The next battle we are going to look at might come as a surprise to some as it’s not about a “starting” role necessarily, but here we’re going to look at who will be the pass-catching back or “third-down” back in Philadelphia. With the addition of newly appointed Head Coach Nick Sirianni, this role will better be defined as the Nyheim Hines role in the offense. We saw last year (RB20 according to Fantasy Pro’s), it can be extremely relevant for your fantasy teams. When you look at the three-year sample size we have with Sirianni as the Offensive Coordinator in Indianapolis you can see from the beginning that he valued a pass-catching back highly for the offense when they drafted Hines in the fourth round of 2018.
Since then Hines has averaged over 130 touches per season including the rollercoaster that was 2019 after Andrew Luck abruptly retired. Now reading this you might not think that 130 touches are worth that much but when you consider that 43% of those touches are receptions, sign me up for that potential in all PPR formats, please. So how can we project this to the Eagles roster moving forward? When you look at their RB room you start to see the similarities between what Sirianni helped build in Indy and what he has already started to build as HC now.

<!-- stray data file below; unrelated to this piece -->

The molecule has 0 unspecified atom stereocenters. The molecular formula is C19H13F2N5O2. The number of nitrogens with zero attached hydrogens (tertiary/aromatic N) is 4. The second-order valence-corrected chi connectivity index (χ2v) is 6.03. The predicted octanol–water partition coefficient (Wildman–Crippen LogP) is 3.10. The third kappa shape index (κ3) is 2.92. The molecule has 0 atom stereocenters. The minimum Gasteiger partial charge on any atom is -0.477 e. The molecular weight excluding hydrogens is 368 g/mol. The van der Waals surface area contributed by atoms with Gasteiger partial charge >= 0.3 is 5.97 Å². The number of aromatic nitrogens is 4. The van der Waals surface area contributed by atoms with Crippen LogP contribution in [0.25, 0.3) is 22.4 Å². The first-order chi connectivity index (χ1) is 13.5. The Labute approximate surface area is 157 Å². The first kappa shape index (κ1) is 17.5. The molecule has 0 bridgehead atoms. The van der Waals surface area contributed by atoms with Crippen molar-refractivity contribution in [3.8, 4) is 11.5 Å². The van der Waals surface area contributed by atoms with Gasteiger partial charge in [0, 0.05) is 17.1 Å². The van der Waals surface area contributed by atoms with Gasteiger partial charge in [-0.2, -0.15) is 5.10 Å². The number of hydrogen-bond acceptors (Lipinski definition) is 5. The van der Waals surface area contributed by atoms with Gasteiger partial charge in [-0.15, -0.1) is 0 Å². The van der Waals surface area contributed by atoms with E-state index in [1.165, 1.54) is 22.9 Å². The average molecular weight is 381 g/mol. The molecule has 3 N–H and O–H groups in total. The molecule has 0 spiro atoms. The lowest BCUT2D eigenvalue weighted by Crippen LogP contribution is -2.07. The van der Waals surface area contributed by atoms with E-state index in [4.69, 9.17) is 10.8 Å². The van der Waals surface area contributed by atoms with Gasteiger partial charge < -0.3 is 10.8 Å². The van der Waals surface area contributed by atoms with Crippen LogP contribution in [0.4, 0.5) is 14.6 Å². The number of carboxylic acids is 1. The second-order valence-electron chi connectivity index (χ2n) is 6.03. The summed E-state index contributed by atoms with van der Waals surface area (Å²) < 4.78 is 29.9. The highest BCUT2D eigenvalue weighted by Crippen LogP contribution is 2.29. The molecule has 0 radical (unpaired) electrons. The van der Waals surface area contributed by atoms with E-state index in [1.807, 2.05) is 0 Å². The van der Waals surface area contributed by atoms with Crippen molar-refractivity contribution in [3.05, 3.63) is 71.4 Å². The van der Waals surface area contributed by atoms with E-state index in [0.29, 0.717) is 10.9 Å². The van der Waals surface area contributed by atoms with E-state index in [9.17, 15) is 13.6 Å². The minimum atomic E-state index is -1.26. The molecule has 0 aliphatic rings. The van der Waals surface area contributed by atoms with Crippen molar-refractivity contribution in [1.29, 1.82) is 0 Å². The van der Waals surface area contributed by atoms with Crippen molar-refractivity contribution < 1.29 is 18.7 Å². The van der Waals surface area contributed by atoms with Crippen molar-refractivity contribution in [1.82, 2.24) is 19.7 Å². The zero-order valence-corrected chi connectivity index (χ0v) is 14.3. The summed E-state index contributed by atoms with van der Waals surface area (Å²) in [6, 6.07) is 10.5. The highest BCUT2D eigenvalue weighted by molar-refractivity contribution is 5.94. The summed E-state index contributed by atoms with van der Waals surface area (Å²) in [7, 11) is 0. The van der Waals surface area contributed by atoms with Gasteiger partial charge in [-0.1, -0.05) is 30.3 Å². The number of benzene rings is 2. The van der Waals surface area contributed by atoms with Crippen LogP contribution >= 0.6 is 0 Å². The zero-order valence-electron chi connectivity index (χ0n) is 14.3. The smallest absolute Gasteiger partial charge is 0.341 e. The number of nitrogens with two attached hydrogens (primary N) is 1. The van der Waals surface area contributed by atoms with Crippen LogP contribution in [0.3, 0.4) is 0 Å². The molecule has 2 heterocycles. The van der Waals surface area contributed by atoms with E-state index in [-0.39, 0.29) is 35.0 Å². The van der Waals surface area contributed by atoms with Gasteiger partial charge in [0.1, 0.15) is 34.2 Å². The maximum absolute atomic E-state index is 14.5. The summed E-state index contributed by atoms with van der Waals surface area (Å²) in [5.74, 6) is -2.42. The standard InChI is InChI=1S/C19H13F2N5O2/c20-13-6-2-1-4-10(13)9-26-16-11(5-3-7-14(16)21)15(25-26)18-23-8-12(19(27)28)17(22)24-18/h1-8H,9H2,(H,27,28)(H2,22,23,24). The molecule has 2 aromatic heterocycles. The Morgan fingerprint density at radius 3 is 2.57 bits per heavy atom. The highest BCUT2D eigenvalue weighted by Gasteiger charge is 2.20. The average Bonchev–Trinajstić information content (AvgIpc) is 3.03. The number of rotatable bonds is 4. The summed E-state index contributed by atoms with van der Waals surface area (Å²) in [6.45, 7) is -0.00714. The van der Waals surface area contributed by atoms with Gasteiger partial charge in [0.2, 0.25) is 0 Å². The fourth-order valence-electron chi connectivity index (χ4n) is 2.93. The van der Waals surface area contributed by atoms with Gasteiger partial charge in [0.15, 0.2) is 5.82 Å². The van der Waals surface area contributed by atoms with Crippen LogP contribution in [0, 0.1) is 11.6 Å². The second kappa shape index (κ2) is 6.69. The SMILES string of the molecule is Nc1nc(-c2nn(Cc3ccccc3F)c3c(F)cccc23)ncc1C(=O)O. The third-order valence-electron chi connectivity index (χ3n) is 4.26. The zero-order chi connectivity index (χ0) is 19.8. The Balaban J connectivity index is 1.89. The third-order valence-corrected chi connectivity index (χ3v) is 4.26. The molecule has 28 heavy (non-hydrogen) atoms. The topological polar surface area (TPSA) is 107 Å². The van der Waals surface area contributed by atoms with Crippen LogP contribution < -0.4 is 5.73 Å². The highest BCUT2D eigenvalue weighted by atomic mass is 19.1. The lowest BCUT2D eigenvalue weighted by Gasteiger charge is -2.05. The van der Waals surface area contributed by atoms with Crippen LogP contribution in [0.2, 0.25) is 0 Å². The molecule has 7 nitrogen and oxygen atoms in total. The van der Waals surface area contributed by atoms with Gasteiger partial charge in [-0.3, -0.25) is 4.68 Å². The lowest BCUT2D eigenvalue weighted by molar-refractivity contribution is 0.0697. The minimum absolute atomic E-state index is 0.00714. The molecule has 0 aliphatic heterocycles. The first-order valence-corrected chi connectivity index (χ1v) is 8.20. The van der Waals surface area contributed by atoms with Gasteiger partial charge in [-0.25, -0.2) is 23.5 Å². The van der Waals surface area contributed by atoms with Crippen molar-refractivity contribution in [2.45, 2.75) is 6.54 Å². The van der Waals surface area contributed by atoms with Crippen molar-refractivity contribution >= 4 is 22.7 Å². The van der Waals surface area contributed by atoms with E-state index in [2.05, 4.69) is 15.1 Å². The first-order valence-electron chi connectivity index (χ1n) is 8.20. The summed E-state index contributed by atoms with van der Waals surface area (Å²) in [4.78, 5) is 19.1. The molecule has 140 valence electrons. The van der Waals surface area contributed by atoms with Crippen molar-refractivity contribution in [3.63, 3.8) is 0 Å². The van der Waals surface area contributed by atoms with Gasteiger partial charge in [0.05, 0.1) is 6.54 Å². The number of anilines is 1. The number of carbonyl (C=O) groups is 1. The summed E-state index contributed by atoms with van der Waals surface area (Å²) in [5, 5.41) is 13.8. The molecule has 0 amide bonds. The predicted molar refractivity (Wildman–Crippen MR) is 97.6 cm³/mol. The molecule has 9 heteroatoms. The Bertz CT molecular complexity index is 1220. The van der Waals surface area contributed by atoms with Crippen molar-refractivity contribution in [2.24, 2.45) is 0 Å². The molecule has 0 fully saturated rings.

At the top, you have Miles Sanders who is locked into that 1st and 2nd down role and 12-15 touches per game, but what we are here for are those 3rd down dump-offs and draw plays in open space during passing situations. The Eagles could easily find themselves in the cellar of the NFC East and playing behind frequently so look out for extra passing volume for 2nd year QB Jalen Hurts and either Gainwell or Scott. Over the past two seasons veteran Boston Scott has filled into that pass-catching role admirably, however, in his first NFL Draft calling the shots with a roster that had plenty of holes across the board Sirianni drafted Memphis running back Kenneth Gainwell in the 5th round.
Gainwell leading up to the draft was projected as some to be the best pass-catching running back in this year’s class over guys like Travis Etienne who went 25th overall, so you have to think that Sirianni saw the same potential that he did with Hines back in 2018. With the new regime showing a history of how much work the third-down back can get and incumbent Scott playing on a one year deal with no real ties to the organization, it is going to be imperative that he impresses early and often in camp or we can see Gainwell start creeping into a sneaky fantasy-relevant role in 2021 as a backend RB2 high-end RB3 in PPR formats.